I'm not sure that rational voters, caring only about their relative position in the group, would oppose such a policy.

Cyrus writes:

More generally, though, the complaint is that the voter may be rational, but just not evaluating by the criteria that the economist thinks he ought to be evaluating by.

My individual ability to affect the outcome of an election, and much less my individual ability to affect the outcome of some policy decision, is vanishingly small. If I derive disutility from supporting a political platform that contains some planks I disagree with, then is it irrational to change my mind so as to experience less cognitive dissonance?

Matt writes:

Michael Sullivan:
But most people do care about relative status to some degree, and I suspect that the richer you get, the more important relative status is.

I don't know how much they support the Democrats' politics of envy, but don't professionals earning low 6-figures lean Democrat? If you're a lawyer in NYC making $120,000 and your friend in IB just got a bonus of $350,000, doesn't that create a wide status gulf? How many people in America have a neighbor with that big a difference in earnings? Or is $60,000 versus $40,000 just as big?

Tom West writes:

My personal understanding is that status-based happiness is not greatly affected by people being below you, but it's important that you not be lower than everyone else. Thus it's not a zero-sum game.

You can see this in the behaviour where most people are happy to give a hand up to people lower than themselves, but kind of resent people doing much better. In fact, many people are happier when there aren't a lot of low status individuals around.

Under that model, policies to help others (especially at low cost to oneself) are not at all suprising.

I'm afraid that it is economists that don't necessarily have the right status model in order to understand rational human behaviour.

Josh writes:

Imagine that there were no government tariffs, but instead we had a sort of voluntary insurance pool where particular industries/companies/people could all pay in and if one of them were threatened by "foreign" competition, the insurance company would pay the companies as sort of an inverse tariff (i.e. don't make the foreign goods more expensive but make the domestic goods cheaper because of the payment).

Obviously there are all kinds of problems with implementing this, but if you could implement it, would people sign up for it voluntarily? I think they would. People like the security of knowing they won't be bid out of a job by foreigners. Even though when all is said and done, the average cost to each person equals their average gain (it's insurance after all).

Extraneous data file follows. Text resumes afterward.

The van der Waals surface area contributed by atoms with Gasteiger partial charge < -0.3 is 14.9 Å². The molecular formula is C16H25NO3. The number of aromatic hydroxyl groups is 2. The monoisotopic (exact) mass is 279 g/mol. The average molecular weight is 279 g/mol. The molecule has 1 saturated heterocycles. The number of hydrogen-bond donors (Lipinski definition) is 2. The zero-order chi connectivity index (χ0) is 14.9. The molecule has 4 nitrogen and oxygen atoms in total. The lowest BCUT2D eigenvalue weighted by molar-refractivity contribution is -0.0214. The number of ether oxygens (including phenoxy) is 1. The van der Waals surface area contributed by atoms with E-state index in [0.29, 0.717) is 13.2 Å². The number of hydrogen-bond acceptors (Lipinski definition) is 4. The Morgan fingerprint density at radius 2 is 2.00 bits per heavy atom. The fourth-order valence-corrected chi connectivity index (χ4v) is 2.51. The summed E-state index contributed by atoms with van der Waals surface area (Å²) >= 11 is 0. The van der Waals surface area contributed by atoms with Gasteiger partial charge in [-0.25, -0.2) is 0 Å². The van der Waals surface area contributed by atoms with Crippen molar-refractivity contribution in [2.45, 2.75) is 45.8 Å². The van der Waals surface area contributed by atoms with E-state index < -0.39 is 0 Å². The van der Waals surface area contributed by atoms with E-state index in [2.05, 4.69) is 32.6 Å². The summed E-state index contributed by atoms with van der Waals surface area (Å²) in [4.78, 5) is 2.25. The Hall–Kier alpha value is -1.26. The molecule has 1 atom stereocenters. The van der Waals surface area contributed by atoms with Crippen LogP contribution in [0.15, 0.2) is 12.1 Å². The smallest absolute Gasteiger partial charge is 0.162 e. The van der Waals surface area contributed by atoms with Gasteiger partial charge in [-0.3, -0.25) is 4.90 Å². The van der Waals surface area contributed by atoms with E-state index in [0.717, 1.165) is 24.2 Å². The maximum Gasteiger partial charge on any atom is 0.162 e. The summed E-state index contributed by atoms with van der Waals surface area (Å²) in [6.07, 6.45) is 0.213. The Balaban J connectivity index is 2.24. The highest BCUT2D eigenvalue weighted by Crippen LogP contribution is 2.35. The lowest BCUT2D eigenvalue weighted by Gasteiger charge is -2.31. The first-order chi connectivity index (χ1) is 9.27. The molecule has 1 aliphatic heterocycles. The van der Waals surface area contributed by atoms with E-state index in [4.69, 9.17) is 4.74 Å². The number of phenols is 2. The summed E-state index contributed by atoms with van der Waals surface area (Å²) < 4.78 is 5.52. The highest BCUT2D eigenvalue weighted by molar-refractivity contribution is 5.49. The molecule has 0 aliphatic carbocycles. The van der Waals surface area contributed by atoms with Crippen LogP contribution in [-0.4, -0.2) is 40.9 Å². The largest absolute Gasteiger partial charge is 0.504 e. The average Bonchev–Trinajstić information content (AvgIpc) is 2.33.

The point is that this is what tariffs do (or other similar policies) - people pay a little to help others but in return they get a secure feeling that the government will take care of them if something goes wrong (however in the case of insurance it's guaranteed while with the government, there's no guarantee that just because they enacted steel tariffs they will enact XXX tariffs when you need them. But I don't think it changes the problem substantially because people believe the gov't will bail them out).

And in that sense, it's not irrational. Economically irrational maybe, but the non-monetary benefits must obviously be quite high for this to be the case.

eric writes:

I think it's pretty straightforward to see that in a zero-sum world, people will favor things they understand over things they don't, things that generate quid pro quos and are amenable to forming coalitions.

Think about why African nations prefer their leaders to colonial rule even though they are manifestly corrupt and incompetent. Is that rational? Not with VN-M utility, but it is with relative status utility.

Daublin writes:

Part of the problem is that both diffuse benefits, and long-term benefits, are difficult to believe when a politician pushes them. Rightfully so, honestly. For every policy that really will improve long-term growth, there are a thousand communist policies floating around that are supposed to improve long-term prosperity. Honestly I am happier for voters to be generally skeptical, than to be credulous, even if it means my own favorite approaches get left aside.


Back on the main subject, keep in mind that the "compared to neighbors" part of the idea is not just psychological. Consider the case where it is not your neighbors you compare against, but your competitors. If every other competitor is taking an equal risk as you, then it's no big deal. If you take a lesser, but DIFFERENT risk, then you might well be increasing the risk that your company goes bust. In the unlikely case your idea does not work, the other companies keep on steaming and can out-compete you.

Comments for this entry have been closed
Return to top